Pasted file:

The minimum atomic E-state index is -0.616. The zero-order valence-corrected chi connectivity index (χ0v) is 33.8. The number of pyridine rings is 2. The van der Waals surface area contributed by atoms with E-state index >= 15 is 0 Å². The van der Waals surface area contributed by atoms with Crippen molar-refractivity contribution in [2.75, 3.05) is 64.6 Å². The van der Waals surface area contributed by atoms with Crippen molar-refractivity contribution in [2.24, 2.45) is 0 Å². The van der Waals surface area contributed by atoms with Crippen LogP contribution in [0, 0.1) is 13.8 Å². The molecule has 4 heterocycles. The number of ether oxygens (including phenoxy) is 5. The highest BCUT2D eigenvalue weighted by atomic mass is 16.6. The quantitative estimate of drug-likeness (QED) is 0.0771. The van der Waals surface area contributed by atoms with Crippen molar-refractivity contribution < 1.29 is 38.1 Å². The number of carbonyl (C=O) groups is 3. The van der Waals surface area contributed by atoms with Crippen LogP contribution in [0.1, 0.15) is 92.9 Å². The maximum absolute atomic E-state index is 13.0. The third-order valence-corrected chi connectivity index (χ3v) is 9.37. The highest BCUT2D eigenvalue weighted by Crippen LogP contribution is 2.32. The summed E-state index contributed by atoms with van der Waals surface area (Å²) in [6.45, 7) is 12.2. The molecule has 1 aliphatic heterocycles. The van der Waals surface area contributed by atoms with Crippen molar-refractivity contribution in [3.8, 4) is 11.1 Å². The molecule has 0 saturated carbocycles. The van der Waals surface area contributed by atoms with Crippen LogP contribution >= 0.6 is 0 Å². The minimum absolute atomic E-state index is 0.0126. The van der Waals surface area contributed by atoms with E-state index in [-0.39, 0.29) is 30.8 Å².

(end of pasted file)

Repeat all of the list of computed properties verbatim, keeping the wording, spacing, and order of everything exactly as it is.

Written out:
The minimum atomic E-state index is -0.616. The zero-order valence-corrected chi connectivity index (χ0v) is 33.8. The number of pyridine rings is 2. The van der Waals surface area contributed by atoms with E-state index >= 15 is 0 Å². The van der Waals surface area contributed by atoms with Crippen molar-refractivity contribution in [2.75, 3.05) is 64.6 Å². The van der Waals surface area contributed by atoms with Crippen molar-refractivity contribution in [2.24, 2.45) is 0 Å². The van der Waals surface area contributed by atoms with Crippen LogP contribution in [0, 0.1) is 13.8 Å². The molecule has 4 heterocycles. The number of ether oxygens (including phenoxy) is 5. The highest BCUT2D eigenvalue weighted by atomic mass is 16.6. The quantitative estimate of drug-likeness (QED) is 0.0771. The van der Waals surface area contributed by atoms with Crippen molar-refractivity contribution < 1.29 is 38.1 Å². The number of carbonyl (C=O) groups is 3. The van der Waals surface area contributed by atoms with Crippen LogP contribution in [0.1, 0.15) is 92.9 Å². The maximum absolute atomic E-state index is 13.0. The third-order valence-corrected chi connectivity index (χ3v) is 9.37. The highest BCUT2D eigenvalue weighted by Crippen LogP contribution is 2.32. The summed E-state index contributed by atoms with van der Waals surface area (Å²) in [6.45, 7) is 12.2. The molecule has 1 aliphatic heterocycles. The van der Waals surface area contributed by atoms with Crippen molar-refractivity contribution in [3.8, 4) is 11.1 Å². The molecule has 0 saturated carbocycles. The van der Waals surface area contributed by atoms with Crippen LogP contribution >= 0.6 is 0 Å². The minimum absolute atomic E-state index is 0.0126. The van der Waals surface area contributed by atoms with E-state index in [-0.39, 0.29) is 30.8 Å².